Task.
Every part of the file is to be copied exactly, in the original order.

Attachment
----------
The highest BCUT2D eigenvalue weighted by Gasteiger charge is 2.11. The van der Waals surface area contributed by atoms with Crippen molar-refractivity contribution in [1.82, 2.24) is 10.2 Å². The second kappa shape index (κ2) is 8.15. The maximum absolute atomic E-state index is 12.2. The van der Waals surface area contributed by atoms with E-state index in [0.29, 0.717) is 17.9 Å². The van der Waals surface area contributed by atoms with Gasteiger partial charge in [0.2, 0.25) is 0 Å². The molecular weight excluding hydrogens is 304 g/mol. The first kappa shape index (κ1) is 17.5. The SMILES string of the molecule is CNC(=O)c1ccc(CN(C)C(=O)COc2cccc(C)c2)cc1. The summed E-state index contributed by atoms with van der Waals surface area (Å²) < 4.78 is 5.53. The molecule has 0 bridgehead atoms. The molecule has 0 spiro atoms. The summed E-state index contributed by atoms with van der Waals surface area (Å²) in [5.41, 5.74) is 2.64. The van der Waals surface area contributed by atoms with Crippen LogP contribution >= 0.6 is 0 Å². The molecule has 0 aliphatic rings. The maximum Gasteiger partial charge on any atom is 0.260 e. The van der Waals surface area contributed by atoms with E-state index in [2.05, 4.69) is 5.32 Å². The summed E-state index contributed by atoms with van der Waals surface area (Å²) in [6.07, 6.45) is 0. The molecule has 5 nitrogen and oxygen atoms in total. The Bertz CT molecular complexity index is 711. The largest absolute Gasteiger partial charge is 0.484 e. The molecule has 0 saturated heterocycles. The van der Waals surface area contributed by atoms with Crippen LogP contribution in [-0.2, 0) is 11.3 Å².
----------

The highest BCUT2D eigenvalue weighted by Gasteiger charge is 2.11. The van der Waals surface area contributed by atoms with Crippen molar-refractivity contribution in [1.82, 2.24) is 10.2 Å². The second kappa shape index (κ2) is 8.15. The maximum absolute atomic E-state index is 12.2. The van der Waals surface area contributed by atoms with E-state index in [0.29, 0.717) is 17.9 Å². The van der Waals surface area contributed by atoms with Gasteiger partial charge in [0.2, 0.25) is 0 Å². The molecular weight excluding hydrogens is 304 g/mol. The first kappa shape index (κ1) is 17.5. The SMILES string of the molecule is CNC(=O)c1ccc(CN(C)C(=O)COc2cccc(C)c2)cc1. The summed E-state index contributed by atoms with van der Waals surface area (Å²) < 4.78 is 5.53. The molecule has 0 bridgehead atoms. The molecule has 0 spiro atoms. The summed E-state index contributed by atoms with van der Waals surface area (Å²) in [5.41, 5.74) is 2.64. The van der Waals surface area contributed by atoms with Crippen LogP contribution >= 0.6 is 0 Å². The molecule has 0 aliphatic rings. The maximum Gasteiger partial charge on any atom is 0.260 e. The van der Waals surface area contributed by atoms with E-state index in [2.05, 4.69) is 5.32 Å². The summed E-state index contributed by atoms with van der Waals surface area (Å²) in [6.07, 6.45) is 0. The molecule has 5 nitrogen and oxygen atoms in total. The Bertz CT molecular complexity index is 711. The largest absolute Gasteiger partial charge is 0.484 e. The molecule has 0 saturated heterocycles. The van der Waals surface area contributed by atoms with Crippen LogP contribution in [-0.2, 0) is 11.3 Å².